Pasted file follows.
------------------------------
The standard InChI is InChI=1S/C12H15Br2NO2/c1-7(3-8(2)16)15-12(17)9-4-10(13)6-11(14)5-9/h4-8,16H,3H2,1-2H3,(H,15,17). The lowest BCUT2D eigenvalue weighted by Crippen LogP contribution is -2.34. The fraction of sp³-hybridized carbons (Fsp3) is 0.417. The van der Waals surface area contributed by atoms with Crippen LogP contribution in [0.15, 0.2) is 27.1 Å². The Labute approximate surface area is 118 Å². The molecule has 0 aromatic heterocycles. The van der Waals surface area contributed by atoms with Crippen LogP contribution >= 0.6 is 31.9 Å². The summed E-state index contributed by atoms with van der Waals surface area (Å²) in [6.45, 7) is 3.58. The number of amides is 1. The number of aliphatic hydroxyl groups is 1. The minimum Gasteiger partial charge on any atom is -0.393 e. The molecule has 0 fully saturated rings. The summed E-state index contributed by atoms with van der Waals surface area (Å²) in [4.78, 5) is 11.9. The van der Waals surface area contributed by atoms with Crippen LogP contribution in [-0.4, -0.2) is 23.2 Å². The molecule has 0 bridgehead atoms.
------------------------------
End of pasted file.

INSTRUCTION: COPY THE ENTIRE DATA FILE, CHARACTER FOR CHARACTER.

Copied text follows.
The standard InChI is InChI=1S/C12H15Br2NO2/c1-7(3-8(2)16)15-12(17)9-4-10(13)6-11(14)5-9/h4-8,16H,3H2,1-2H3,(H,15,17). The lowest BCUT2D eigenvalue weighted by Crippen LogP contribution is -2.34. The fraction of sp³-hybridized carbons (Fsp3) is 0.417. The van der Waals surface area contributed by atoms with Crippen LogP contribution in [0.15, 0.2) is 27.1 Å². The Labute approximate surface area is 118 Å². The molecule has 0 aromatic heterocycles. The van der Waals surface area contributed by atoms with Crippen LogP contribution >= 0.6 is 31.9 Å². The summed E-state index contributed by atoms with van der Waals surface area (Å²) in [6.45, 7) is 3.58. The number of amides is 1. The number of aliphatic hydroxyl groups is 1. The minimum Gasteiger partial charge on any atom is -0.393 e. The molecule has 0 fully saturated rings. The summed E-state index contributed by atoms with van der Waals surface area (Å²) in [4.78, 5) is 11.9. The van der Waals surface area contributed by atoms with Crippen LogP contribution in [-0.4, -0.2) is 23.2 Å². The molecule has 0 bridgehead atoms.